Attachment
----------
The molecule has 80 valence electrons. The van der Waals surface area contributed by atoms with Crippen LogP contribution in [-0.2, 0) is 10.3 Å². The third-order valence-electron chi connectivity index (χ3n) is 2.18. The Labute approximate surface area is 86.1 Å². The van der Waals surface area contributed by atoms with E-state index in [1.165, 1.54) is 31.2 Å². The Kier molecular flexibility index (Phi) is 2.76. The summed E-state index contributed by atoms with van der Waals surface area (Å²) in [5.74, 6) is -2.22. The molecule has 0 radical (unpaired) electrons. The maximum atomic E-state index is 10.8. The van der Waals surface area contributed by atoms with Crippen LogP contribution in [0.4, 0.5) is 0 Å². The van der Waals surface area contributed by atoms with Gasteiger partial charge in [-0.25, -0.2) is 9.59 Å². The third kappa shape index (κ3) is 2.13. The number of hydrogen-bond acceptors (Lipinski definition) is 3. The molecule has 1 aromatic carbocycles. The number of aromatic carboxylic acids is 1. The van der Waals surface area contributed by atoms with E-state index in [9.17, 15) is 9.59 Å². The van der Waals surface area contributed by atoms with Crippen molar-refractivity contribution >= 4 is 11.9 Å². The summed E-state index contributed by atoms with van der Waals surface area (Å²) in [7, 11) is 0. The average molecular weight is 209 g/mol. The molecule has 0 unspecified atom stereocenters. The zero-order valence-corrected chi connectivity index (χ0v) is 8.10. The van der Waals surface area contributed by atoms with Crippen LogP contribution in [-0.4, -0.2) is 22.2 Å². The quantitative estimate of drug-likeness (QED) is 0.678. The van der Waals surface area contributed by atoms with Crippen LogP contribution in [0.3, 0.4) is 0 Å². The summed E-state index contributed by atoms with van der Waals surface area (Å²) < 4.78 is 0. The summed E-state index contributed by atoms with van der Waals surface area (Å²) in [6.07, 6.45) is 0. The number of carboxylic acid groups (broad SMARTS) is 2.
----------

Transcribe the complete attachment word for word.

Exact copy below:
The molecule has 80 valence electrons. The van der Waals surface area contributed by atoms with Crippen LogP contribution in [-0.2, 0) is 10.3 Å². The third-order valence-electron chi connectivity index (χ3n) is 2.18. The Labute approximate surface area is 86.1 Å². The van der Waals surface area contributed by atoms with E-state index in [1.165, 1.54) is 31.2 Å². The Kier molecular flexibility index (Phi) is 2.76. The summed E-state index contributed by atoms with van der Waals surface area (Å²) in [5.74, 6) is -2.22. The molecule has 0 radical (unpaired) electrons. The maximum atomic E-state index is 10.8. The van der Waals surface area contributed by atoms with Crippen LogP contribution in [0.4, 0.5) is 0 Å². The van der Waals surface area contributed by atoms with Gasteiger partial charge in [-0.25, -0.2) is 9.59 Å². The third kappa shape index (κ3) is 2.13. The number of hydrogen-bond acceptors (Lipinski definition) is 3. The molecule has 1 aromatic carbocycles. The number of aromatic carboxylic acids is 1. The van der Waals surface area contributed by atoms with E-state index in [9.17, 15) is 9.59 Å². The van der Waals surface area contributed by atoms with Crippen molar-refractivity contribution >= 4 is 11.9 Å². The summed E-state index contributed by atoms with van der Waals surface area (Å²) in [7, 11) is 0. The average molecular weight is 209 g/mol. The molecule has 0 unspecified atom stereocenters. The zero-order valence-corrected chi connectivity index (χ0v) is 8.10. The van der Waals surface area contributed by atoms with Crippen LogP contribution in [-0.4, -0.2) is 22.2 Å². The quantitative estimate of drug-likeness (QED) is 0.678. The van der Waals surface area contributed by atoms with Crippen LogP contribution in [0.3, 0.4) is 0 Å². The summed E-state index contributed by atoms with van der Waals surface area (Å²) < 4.78 is 0. The summed E-state index contributed by atoms with van der Waals surface area (Å²) in [6.07, 6.45) is 0. The number of carboxylic acid groups (broad SMARTS) is 2.